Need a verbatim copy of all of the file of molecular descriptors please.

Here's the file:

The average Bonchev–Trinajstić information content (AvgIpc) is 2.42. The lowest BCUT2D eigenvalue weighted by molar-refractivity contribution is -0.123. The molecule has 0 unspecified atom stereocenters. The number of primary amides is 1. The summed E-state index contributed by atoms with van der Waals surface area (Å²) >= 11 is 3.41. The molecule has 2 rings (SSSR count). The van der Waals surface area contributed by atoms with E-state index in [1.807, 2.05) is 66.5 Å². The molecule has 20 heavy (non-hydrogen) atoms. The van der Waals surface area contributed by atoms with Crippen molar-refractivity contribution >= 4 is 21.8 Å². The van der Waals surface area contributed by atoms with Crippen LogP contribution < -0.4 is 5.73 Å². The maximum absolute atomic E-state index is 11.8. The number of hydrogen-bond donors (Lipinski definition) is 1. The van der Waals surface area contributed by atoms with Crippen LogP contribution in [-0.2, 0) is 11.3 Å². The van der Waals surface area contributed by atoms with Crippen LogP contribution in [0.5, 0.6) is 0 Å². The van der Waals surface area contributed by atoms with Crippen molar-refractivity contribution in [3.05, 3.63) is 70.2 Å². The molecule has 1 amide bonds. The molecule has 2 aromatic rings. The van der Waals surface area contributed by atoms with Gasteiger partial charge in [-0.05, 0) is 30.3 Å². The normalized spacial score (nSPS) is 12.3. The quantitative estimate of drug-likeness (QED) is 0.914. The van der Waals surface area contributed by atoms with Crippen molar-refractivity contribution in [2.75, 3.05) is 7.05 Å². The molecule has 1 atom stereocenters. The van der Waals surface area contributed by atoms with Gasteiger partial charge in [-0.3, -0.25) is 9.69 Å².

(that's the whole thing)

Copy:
The average Bonchev–Trinajstić information content (AvgIpc) is 2.42. The lowest BCUT2D eigenvalue weighted by molar-refractivity contribution is -0.123. The molecule has 0 unspecified atom stereocenters. The number of primary amides is 1. The summed E-state index contributed by atoms with van der Waals surface area (Å²) >= 11 is 3.41. The molecule has 2 rings (SSSR count). The van der Waals surface area contributed by atoms with E-state index in [1.807, 2.05) is 66.5 Å². The molecule has 20 heavy (non-hydrogen) atoms. The van der Waals surface area contributed by atoms with Crippen molar-refractivity contribution >= 4 is 21.8 Å². The van der Waals surface area contributed by atoms with Crippen LogP contribution < -0.4 is 5.73 Å². The maximum absolute atomic E-state index is 11.8. The number of hydrogen-bond donors (Lipinski definition) is 1. The van der Waals surface area contributed by atoms with Crippen LogP contribution in [-0.2, 0) is 11.3 Å². The van der Waals surface area contributed by atoms with Crippen LogP contribution in [0.5, 0.6) is 0 Å². The van der Waals surface area contributed by atoms with Crippen molar-refractivity contribution in [3.05, 3.63) is 70.2 Å². The molecule has 1 amide bonds. The molecule has 2 aromatic rings. The van der Waals surface area contributed by atoms with Gasteiger partial charge in [-0.05, 0) is 30.3 Å². The normalized spacial score (nSPS) is 12.3. The quantitative estimate of drug-likeness (QED) is 0.914. The van der Waals surface area contributed by atoms with Crippen molar-refractivity contribution in [2.75, 3.05) is 7.05 Å². The molecule has 1 atom stereocenters. The van der Waals surface area contributed by atoms with Gasteiger partial charge in [-0.3, -0.25) is 9.69 Å².